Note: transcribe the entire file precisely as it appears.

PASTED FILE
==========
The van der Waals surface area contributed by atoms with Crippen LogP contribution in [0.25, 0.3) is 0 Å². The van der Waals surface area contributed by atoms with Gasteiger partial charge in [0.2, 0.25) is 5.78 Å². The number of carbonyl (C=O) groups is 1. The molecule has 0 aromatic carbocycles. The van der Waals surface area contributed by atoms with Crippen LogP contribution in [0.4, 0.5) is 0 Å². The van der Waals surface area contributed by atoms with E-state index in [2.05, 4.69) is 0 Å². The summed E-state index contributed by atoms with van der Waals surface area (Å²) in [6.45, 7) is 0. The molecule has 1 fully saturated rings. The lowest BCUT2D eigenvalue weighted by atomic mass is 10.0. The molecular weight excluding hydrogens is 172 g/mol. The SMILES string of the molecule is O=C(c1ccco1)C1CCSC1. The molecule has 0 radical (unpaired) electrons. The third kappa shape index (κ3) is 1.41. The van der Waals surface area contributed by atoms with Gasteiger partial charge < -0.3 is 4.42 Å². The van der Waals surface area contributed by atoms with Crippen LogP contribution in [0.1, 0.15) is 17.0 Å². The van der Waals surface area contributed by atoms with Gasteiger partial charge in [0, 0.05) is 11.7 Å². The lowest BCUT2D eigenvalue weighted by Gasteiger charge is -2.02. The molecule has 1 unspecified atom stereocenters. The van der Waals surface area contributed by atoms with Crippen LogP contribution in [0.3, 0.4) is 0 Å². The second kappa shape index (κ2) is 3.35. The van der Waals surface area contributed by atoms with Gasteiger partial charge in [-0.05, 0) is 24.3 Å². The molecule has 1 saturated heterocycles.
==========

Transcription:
The van der Waals surface area contributed by atoms with Crippen LogP contribution in [0.25, 0.3) is 0 Å². The van der Waals surface area contributed by atoms with Gasteiger partial charge in [0.2, 0.25) is 5.78 Å². The number of carbonyl (C=O) groups is 1. The molecule has 0 aromatic carbocycles. The van der Waals surface area contributed by atoms with Crippen LogP contribution in [0.4, 0.5) is 0 Å². The van der Waals surface area contributed by atoms with E-state index in [2.05, 4.69) is 0 Å². The summed E-state index contributed by atoms with van der Waals surface area (Å²) in [6.45, 7) is 0. The molecule has 1 fully saturated rings. The lowest BCUT2D eigenvalue weighted by atomic mass is 10.0. The molecular weight excluding hydrogens is 172 g/mol. The SMILES string of the molecule is O=C(c1ccco1)C1CCSC1. The molecule has 0 radical (unpaired) electrons. The third kappa shape index (κ3) is 1.41. The van der Waals surface area contributed by atoms with Gasteiger partial charge < -0.3 is 4.42 Å². The van der Waals surface area contributed by atoms with Crippen LogP contribution in [0.1, 0.15) is 17.0 Å². The van der Waals surface area contributed by atoms with Gasteiger partial charge in [0, 0.05) is 11.7 Å². The lowest BCUT2D eigenvalue weighted by Gasteiger charge is -2.02. The molecule has 1 unspecified atom stereocenters. The van der Waals surface area contributed by atoms with Crippen LogP contribution in [0.3, 0.4) is 0 Å². The second kappa shape index (κ2) is 3.35. The van der Waals surface area contributed by atoms with Gasteiger partial charge in [-0.05, 0) is 24.3 Å². The molecule has 1 saturated heterocycles.